I’m one of those people who can remember where he was when President John F Kennedy was shot. And every 10 years or so I get interested in the disputes that surround the event.
Last time I got interested, about 10 years ago, I became pretty much convinced that JFK had indeed been shot from the Texas School Book Depository on Elm Street, rather than from the grassy knoll, as lots of people believe. My reasoning was pretty simple: Firstly, a gunman in the school book depository could have squeezed off a series of shots while keeping his rifle aimed along more or less the same line as the motorcade moved away from him. But a gunman on the grassy knoll would have had to have been swinging his rifle rightwards as JFK came past him. So the depository shots were easier. Secondly, the depository gunman was in a fairly well concealed position above the street, and would have had time to get away. A gunman on the grassy knoll was in a much more exposed position, and anyone would have seen him if they’d been looking that way.
And then a few days ago I came across a theory that I’d never heard of before. This was that the final fatal bullet had come from a storm drain on the right hand side of Elm Street (near the pergola steps) in front of the presidential limousine. I came across it 12 minutes into a YouTube video about the assassination.
And I immediately thought that this new location was actually a much better one than both the depository and the grassy knoll. Because, just like the depository, the gunman in the storm drain would not have had to swing his rifle much as the motorcade came towards him. Also, he was completely concealed.
Intrigued, I got hold of a map of Dealey Plaza which shows the position of JFK’s car when the fatal shot struck, and drew a (red) line from that point to the storm drain (click to enlarge map). The range was
40 72 feet [see note 1], and the trajectory was at an angle of about 10 degrees to the kerb. I figured that at that range there would be no need for telescopic sights.
I estimated the diameter of the circular manhole cover to be 2 feet, and the length of the roadside opening to be 4 feet, and the height 4 to 6 inches (less these days than in 1963 because the road has been re-surfaced). It seemed to me to be entirely plausible that somebody could have aimed a rifle out through this opening at a 10 degree angle without much difficulty, and shot Kennedy when he came within 72 feet. And then to escape, he could either have waited until things had calmed down before lifting the manhole cover and getting out, or squeezing his way down a 15 inch sewer pipe.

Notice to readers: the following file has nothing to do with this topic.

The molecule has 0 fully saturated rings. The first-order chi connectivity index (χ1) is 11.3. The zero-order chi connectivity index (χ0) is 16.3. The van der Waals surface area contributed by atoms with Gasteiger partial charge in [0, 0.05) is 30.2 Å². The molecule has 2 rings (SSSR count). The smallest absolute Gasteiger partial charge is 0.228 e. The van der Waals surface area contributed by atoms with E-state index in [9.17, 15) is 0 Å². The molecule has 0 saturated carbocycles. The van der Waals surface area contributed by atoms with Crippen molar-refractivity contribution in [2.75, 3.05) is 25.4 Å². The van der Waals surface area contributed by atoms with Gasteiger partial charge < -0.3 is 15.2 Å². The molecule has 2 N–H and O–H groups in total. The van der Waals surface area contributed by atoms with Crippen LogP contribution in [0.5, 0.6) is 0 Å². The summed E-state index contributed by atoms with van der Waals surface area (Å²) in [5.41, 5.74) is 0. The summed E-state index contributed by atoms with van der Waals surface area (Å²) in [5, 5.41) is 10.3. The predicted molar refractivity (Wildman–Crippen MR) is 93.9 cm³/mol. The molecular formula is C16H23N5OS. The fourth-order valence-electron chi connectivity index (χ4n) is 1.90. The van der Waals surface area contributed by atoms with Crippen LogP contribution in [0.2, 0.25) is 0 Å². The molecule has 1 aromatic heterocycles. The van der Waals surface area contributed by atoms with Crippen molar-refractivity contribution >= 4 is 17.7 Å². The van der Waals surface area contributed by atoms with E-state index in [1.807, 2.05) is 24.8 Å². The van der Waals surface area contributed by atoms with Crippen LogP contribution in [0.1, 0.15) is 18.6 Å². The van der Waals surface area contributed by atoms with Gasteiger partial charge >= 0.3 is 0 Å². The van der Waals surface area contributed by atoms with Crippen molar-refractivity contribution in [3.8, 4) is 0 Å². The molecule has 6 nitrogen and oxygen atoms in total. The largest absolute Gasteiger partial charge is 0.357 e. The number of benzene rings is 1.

The idea has been around a long time, and I’m surprised I’ve never come across it before. It is contested, of course.
On the other hand we have the researchers who find this scenario not only ridiculous but improbable. They claim that the President would not have been visible from the storm drain until the limo rolled west another 54 – 56 feet past the fatal head shot location. The proponents of the theory answer back that the layers of asphalt have been added through out the years and the opening was twice as wide then than today.
Critics also claim that nobody could crawl down a 15 inch sewer pipe. But one or two other people seem to think it’s a plausible idea.
But with the 50th anniversary of the assassination less than 3 months away, it’s perhaps a good time to think about it all again.
Note 1: There seems to be a problem with the scale of the map shown. The Texas School Book Depository is said to be 100 feet long and 100 feet deep. But according to this map, it’s only 50 feet long. So JFK wasn’t 40 feet from the storm drain, but more like 80 feet. In fact, I think he was 72 feet away, and the limo wasn’t in the centre of the central lane of Elm Street as shown on the map, but had its left hand tyre almost on the white line marking the lane.